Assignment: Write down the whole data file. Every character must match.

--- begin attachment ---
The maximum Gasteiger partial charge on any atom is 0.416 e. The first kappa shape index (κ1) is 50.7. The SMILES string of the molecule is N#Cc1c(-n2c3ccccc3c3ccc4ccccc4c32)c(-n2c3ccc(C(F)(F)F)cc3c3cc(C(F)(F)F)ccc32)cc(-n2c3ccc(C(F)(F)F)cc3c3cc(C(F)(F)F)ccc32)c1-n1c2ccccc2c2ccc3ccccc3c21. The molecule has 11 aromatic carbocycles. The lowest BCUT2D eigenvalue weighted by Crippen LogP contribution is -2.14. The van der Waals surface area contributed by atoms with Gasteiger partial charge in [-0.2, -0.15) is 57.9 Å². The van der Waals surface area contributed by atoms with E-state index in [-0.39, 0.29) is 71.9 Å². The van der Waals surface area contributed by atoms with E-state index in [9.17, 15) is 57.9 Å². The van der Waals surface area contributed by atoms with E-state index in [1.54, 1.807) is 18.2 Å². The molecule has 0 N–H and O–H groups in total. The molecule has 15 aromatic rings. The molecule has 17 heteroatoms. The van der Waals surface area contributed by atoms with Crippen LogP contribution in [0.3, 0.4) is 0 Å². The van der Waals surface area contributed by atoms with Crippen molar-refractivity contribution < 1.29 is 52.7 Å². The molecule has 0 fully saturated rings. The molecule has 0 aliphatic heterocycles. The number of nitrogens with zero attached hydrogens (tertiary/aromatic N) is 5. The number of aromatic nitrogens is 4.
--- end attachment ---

The maximum Gasteiger partial charge on any atom is 0.416 e. The first kappa shape index (κ1) is 50.7. The SMILES string of the molecule is N#Cc1c(-n2c3ccccc3c3ccc4ccccc4c32)c(-n2c3ccc(C(F)(F)F)cc3c3cc(C(F)(F)F)ccc32)cc(-n2c3ccc(C(F)(F)F)cc3c3cc(C(F)(F)F)ccc32)c1-n1c2ccccc2c2ccc3ccccc3c21. The molecule has 11 aromatic carbocycles. The lowest BCUT2D eigenvalue weighted by Crippen LogP contribution is -2.14. The van der Waals surface area contributed by atoms with Gasteiger partial charge in [-0.2, -0.15) is 57.9 Å². The van der Waals surface area contributed by atoms with E-state index in [-0.39, 0.29) is 71.9 Å². The van der Waals surface area contributed by atoms with E-state index in [9.17, 15) is 57.9 Å². The van der Waals surface area contributed by atoms with E-state index in [1.54, 1.807) is 18.2 Å². The molecule has 0 N–H and O–H groups in total. The molecule has 15 aromatic rings. The molecule has 17 heteroatoms. The van der Waals surface area contributed by atoms with Crippen LogP contribution in [0.3, 0.4) is 0 Å². The van der Waals surface area contributed by atoms with Crippen molar-refractivity contribution < 1.29 is 52.7 Å². The molecule has 0 fully saturated rings. The molecule has 0 aliphatic heterocycles. The number of nitrogens with zero attached hydrogens (tertiary/aromatic N) is 5. The number of aromatic nitrogens is 4.